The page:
Few tech CEOs have donated to charity like Mark Zuckerberg has. The billionaire, alongside his wife Priscilla Chan, aren’t shy about sharing their funds: the two have given $120 million to San Francisco area schools, $25 million in the fight against ebola, $75 million to San Francisco General Hospitals and more.
While Facebook’s fearless leader is generous with his wallet, he occasionally slips up when dealing with the world outside Silicon Valley. See: Zuckerberg’s recent virtual reality demo touring Puerto Rico after the damage wrought by Hurricane Maria.
It’s not all bad, but it isn’t all good either. Here are some of Zuckerberg’s travels, his relationship with foreign countries and how cringeworthy they may or may not have been.
Zuckerberg and Facebook donate $1.5 million to Puerto Rico
When Hurricane Maria hit, Zuckerberg posted to Facebook saying the company would give $1.5 million to two charities: NetHope and World Food Programme. The former organization helps tech companies donate to countries in need while the latter helps provide food through the United Nations.
Zuckerberg also urged Facebook users to donate their own money as well. Through the post’s Save the Children link, users were able to give to the relief efforts. Zuckerberg’s post, so far, has raised over $100,000.
Zuckerberg takes a tone deaf VR tour of Puerto Rico
Zuckerberg has shown his ambition of teleporting users around the world via virtual reality. An early look of this tech came from 2016’s Oculus Connect, in which he showed how users could watch videos and play games together. In a more recent presentation, the Facebook CEO joined VR chief Rachel Franklin to tour a hurricane-ravaged Puerto Rico.
Many found the virtual tour through the devastation that hit Puerto Rico insensitive, leading to the CEO releasing a statement the next day. According to the Verge, Zuck said, “When you’re in VR yourself, the surroundings feel quite real. But that sense of empathy doesn’t extend well to people watching you as a virtual character on a 2-D screen. That’s something we’ll need to work on over time.”
Mark Zuckerberg and Priscilla Chan donate $3 billion to fight disease
Zuckerberg and his wife Priscilla Chan are putting the majority of their shares in Facebook toward giving to charity. Over 10 years the two will give $3 billion to fighting diseases. The Chan Zuckerberg Initiative also has initiatives to aid in better education.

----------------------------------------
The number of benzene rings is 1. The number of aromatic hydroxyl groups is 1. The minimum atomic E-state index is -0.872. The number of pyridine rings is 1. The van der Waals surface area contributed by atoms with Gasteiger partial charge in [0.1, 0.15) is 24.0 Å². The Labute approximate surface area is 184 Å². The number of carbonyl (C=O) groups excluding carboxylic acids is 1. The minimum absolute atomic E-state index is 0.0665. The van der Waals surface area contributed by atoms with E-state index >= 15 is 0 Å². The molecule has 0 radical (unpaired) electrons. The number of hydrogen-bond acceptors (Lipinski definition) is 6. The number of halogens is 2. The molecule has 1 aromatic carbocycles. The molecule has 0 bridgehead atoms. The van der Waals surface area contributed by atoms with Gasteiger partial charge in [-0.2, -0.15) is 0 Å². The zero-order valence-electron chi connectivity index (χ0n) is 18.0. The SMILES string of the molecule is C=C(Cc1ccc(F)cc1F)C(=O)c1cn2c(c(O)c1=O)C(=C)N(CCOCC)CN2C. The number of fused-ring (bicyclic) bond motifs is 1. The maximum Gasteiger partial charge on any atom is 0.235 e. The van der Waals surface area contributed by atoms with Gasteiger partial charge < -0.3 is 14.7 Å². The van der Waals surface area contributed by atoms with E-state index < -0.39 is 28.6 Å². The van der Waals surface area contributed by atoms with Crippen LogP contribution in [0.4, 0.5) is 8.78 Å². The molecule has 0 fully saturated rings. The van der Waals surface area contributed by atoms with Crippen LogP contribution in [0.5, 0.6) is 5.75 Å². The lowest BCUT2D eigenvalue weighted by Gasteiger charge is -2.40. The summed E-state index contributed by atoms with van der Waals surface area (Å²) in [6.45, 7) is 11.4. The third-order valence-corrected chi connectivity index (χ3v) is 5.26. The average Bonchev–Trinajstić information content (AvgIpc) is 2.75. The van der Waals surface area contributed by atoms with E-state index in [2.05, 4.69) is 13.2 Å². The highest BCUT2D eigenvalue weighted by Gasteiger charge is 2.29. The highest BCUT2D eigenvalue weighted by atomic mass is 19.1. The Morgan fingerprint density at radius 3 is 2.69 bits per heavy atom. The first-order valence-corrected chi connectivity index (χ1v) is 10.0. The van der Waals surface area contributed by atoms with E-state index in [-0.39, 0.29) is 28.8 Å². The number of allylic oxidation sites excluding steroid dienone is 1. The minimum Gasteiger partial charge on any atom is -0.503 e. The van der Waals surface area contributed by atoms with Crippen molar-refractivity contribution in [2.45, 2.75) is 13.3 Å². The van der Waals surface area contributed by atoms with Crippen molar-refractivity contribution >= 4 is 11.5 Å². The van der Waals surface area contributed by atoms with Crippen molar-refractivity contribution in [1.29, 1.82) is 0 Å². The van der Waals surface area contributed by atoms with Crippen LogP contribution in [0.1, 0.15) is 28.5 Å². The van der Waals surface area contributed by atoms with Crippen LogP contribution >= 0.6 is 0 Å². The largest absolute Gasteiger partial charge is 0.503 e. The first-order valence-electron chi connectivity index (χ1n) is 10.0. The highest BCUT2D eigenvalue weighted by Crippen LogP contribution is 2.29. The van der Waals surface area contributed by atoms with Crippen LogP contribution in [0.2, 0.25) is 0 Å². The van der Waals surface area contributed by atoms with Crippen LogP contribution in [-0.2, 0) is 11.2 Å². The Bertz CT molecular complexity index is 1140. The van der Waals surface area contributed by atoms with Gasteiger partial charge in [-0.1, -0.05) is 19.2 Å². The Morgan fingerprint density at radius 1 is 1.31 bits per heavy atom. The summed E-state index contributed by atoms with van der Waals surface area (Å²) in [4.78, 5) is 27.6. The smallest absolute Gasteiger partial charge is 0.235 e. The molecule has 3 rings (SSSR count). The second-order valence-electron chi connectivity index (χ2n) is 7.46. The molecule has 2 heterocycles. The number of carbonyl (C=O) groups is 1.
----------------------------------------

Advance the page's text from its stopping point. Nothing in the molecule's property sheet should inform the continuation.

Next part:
Zuckerberg fears sickness during trip to Uruguay
Zuckerberg’s travels to Uruguay in 2016 came with a list of very specific requests. According to local publications, via Gawker, Zuck requested that the pets on the property where he stayed be taken to the vet because some in his group were allergic. In addition, the property was scrubbed clean with chemical products, guards were hired and all the furniture was “removed and replaced,” Gawker reported.
Zuckerberg embraces China’s language and culture
The Facebook CEO has been studying Mandarin and even gave a speech at Tsinghua University in the language. Zuck has met with Chinese President Xi Jinping and communist party member Liu Yunshan. Many believe that Zuckerberg desperately wants to get Facebook unblocked in China.
Zuckerberg goes for jog without face mask, asks China’s president to name his baby
Zuckerberg’s love for China may kill him. The CEO merged his love for China with his plan to run a mile a day for a year. However, smog in Beijing is so bad that wearing a face mask when running is standard fare in the country. Zuckerberg’s choice to jog without it stirred many debates over air pollution in the country. “The pollution in Beijing is so bad today that most people won’t even go outside without face mask on,” says one Facebook commenter, “and this guy takes a jog past Mao Zedong like he doesn’t have a care in the world.” Some deemed Zuck’s health-risking run a “smog jog.”
Zuckerberg also asked that Xi name his first child. The president denied his request.
Zuckerberg builds a wall around 700-acre Hawaiian estate, sues locals
Zuckerberg’s love of Kauai led the CEO to buy property in Hawaii. The 700-acre, $100 million property is where the Zuckerberg family hangs their hat, and surrounding the property is a 6-foot stone wall. In addition to this, Zuckerberg sued hundreds of locals that may have owned small parcels within the bounds of his estate. According to the Guardian, some charged the billionaire with neocolonialism.
Zuckerberg’s social network seeks to bring the internet to the world — sort of
Internet.org, founded in 2013, is Facebook’s effort to spread internet access to the places currently without it. Facebook notes that 4.5 billion people are still without internet. The initiative has connected more than 40 million people to the internet thus far.
While the mission of getting the world the internet is a humble one, more internet users also means more potential Facebook users, more people it can collect data on and more people using the company’s specifically selected favorite apps — which has plenty of bad implications regarding a neutral internet. If Facebook can get those in remote regions online and using their version of the internet, especially before Google gets to them, it’s a win for Zuck.